The Mandate Trade Union, which represents 37,00 staff, said it has joined with shop owners to warn the Government about a looming jobs crisis as online sales lead to the closure of brick-and-mortar stores.
Assistant secretary Gerry Light said Finance Minister Paschal Donohoe should look in his budget in October to remove the “unfair” burdens facing stores which are not shared by online giants such as Amazon, which services Irish orders from over a dozen warehouses in the UK.
The online giant avoids paying the commercial rents and rates of their brick-and-mortar competitors, he said.
The call comes amid evidence that Irish retail jobs are increasingly threatened, as UK retailers close stores in the Republic and the North.
Department store House of Fraser at the Dundrum Shopping Centre last week entered administration, but stayed open, after its equity fund owner sold the UK and Irish chain to Newcastle United-owner Mike Ashley’s British and Irish clothing chain, Sports Direct for €110m.
Concerns about the 200 staff who work directly in the store, and possibly as many as 200 more staff who work for in-store concessionaires, have persisted.
It has emerged that fashion retailer Heatons, which Mr Ashley bought two years ago, plans to shut its Monaghan Town store and one other of the 54 stores it owns in the Republic and the North.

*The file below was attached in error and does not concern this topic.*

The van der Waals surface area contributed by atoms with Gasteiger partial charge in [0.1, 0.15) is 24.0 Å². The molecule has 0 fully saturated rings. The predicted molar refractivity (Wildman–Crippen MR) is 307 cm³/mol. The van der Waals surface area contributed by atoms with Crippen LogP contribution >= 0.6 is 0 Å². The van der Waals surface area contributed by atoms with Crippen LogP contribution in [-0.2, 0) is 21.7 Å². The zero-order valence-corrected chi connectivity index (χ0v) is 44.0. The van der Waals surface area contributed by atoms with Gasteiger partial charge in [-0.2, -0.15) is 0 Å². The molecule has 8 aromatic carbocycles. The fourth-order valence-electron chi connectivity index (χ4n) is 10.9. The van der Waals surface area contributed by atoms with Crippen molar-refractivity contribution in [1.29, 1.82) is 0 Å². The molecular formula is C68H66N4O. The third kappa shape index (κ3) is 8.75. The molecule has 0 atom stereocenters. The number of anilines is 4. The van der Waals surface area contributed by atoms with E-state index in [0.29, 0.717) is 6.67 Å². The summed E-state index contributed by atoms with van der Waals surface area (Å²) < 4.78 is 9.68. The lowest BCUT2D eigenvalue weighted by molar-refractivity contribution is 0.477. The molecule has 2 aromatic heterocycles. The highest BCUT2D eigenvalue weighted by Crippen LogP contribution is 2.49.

And Homebase told staff earlier this week it may close three stores in Ireland, at Limerick and Dublin’s Fonthill and Naas Road.
On Dundrum, Mr Light said the union was “disappointed” in having had no response to correspondence sent to both House of Fraser and to administrator EY seeking a meeting over the store’s future.
He said the impression given to staff last week was that Mr Ashley planned to include Dundrum, but no one has confirmed that he will do so. “Somebody needs to take responsibility for the situation,” he said.
The House of Fraser takeover illustrated that brick-and-mortar stores “pay rent and rates while online companies do not face the same costs”, said Mr Light.
Noting that many of the Irish chains are owned or run out of the UK, he said there was “no doubt” jobs in the Irish retail industry faced a huge threat, as the crisis experienced in Britain spreads across the Irish Sea.
The “massive” effects of Brexit as the UK chains look at their trucking and supply chains from Britain into Ireland would also be felt in the coming months.
The Government should equalise the tax regime facing goods bought online “most of which are made outside of the country by Amazon” whose huge UK warehouses do not pay the same taxes to the Irish Government, he said.
“Some of the challenges we have are under our control and could be dealt with as early as in this budget in October,” Mr Light said. Heatons gave Mandate commitments it will discuss its plan to protect jobs.
Mr Light said Heatons has also rebranded a number of stores under the Sports Direct name and that in those cases there have been no job losses or pay cuts.
Yesterday, shares in Kingfisher fell 4.5% even as the DIY retailer said it was pleased with the turnaround of its B&Q and Screwfix stores but was affected by problems at its French operations.
Additional reporting by Patrick Tierney